Adobong Pusit, P295.00 (US $5.90). It is baby squid sautéed in garlic, turmeric and atchuete. Adobong pusit was one of my favorite dishes growing up, and this did not live up to expectation. It was a little bland. I asked them to make it a little spicy, but I could barely detect it.

Pinalutong na Hito, Mustasa at Balaw-balaw, P295.00 (US $5.90). It is Kapampangan’s pride – crisp fried catfish served with fresh mustard leaves and “balaw-balaw” (fermented shrimp). The catfish was crisp without being overcooked.

Kilawing Puso ng Saging sa Gata, P195.00 (US $3.90). It is sautéed banana heart simmered in vinegar, coconut cream and atchuete oil. This one is more colorful that the puso ng saging with gata that I ate in the past. It was okay but not memorable.

McArthur’s Rice, P240.00 (US $4.80). It is garlic fried rice with aligue (crab fat) and tinapa (smoked fish flakes). It is named as such because “I shall return for more!” After reading the description, I was afraid the aligue would be too oily and tinapa would be too overpowering, but I was wrong! The rice was soft but not lugaw-soft. The taste was indescribable; it was neither garlicky nor oily. It just tasted very “clean”, which made it greatly compatible with the viands.

Ube Halaya, Macapuno at Pinipig, P250.00 (US $5.00). It is homemade halaya (purple yam jam) topped with shredded macapuno and pinipig (toasted rice crispies). It was not as sweet as the halaya one would normally buy at bazaars and it was dryer than the ube jam of Mountain Maid (Baguio City). The rice crispies added a new layer of texture to the otherwise soft dessert, but they were not toasted enough for my taste.

The backyard of Provenciano restaurant along Maginhawa Street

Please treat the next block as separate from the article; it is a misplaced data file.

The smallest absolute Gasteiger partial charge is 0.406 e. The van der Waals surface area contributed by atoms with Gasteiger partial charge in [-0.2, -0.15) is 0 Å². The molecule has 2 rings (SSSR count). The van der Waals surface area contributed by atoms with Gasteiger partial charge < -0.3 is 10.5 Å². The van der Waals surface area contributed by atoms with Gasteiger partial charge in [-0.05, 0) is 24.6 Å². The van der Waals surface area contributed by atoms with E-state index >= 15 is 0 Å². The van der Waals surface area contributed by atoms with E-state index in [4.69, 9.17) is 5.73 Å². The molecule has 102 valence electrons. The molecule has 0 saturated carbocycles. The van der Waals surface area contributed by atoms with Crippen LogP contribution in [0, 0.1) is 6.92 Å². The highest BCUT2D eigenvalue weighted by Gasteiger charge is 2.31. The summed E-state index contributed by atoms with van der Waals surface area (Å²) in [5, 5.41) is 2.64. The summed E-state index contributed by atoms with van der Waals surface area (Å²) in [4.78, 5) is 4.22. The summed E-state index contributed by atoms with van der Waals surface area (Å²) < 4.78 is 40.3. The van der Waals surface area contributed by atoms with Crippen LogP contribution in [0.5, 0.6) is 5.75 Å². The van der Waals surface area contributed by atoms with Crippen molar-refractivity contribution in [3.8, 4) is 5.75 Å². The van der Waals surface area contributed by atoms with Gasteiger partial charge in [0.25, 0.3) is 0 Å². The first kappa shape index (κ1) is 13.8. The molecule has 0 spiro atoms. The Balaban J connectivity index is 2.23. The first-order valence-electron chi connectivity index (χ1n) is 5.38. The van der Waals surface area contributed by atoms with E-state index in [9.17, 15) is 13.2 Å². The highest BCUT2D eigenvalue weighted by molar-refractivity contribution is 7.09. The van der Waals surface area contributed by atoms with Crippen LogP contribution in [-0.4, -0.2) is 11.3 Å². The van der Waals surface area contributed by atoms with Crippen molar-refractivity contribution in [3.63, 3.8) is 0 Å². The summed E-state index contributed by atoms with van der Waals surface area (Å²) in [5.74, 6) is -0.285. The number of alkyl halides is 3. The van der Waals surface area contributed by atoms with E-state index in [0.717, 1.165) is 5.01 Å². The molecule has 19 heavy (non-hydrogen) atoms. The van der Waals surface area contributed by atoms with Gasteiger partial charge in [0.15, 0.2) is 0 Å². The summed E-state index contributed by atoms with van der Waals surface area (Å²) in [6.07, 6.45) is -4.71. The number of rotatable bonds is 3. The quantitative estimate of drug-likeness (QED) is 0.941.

Tables and chairs abound for those who want to smell the fresh air in the metro

Remnants of the holiday season were still evident

The view of the dining area from the backyard

The complete menu of Provenciano Filipino restaurant:

Provenciano restaurant menu, Mga Inumin (Beverages)

Provenciano restaurant menu, Pampagana and Sopas

Provenciano restaurant menu, Sopas (continued), Luntian and Baboy, Manok, Baka at Iba Pa

Provenciano restaurant menu, Baboy, Manok, Baka at Iba Pa (continued)

Provenciano restaurant menu, Baboy, Manok, Baka at Iba Pa (continued)

Provenciano restaurant menu, Baboy, Manok, Baka at Iba Pa (continued) and Espanyol

Provenciano restaurant menu, Adobo Espesyal and Ihaw-Ihaw

Provenciano restaurant menu, Gulayan and Kanin

Provenciano restaurant menu, Kanin (continued), Meriendahan and Panghimagas

The food were not as good as I hoped for, but the service was excellent. Throughout the meal, waiters never failed to refill our glasses with water and they came promptly to our table despite the blockbuster Sunday lunch they had. By the time we finished and left the restaurant, there was a long queue of people outside the restaurant waiting for their turn to eat.

Provenciano Address: 110 Maginhawa Street, Teachers Village East, Quezon City

Provenciano Telephone Number: (02) 9222-736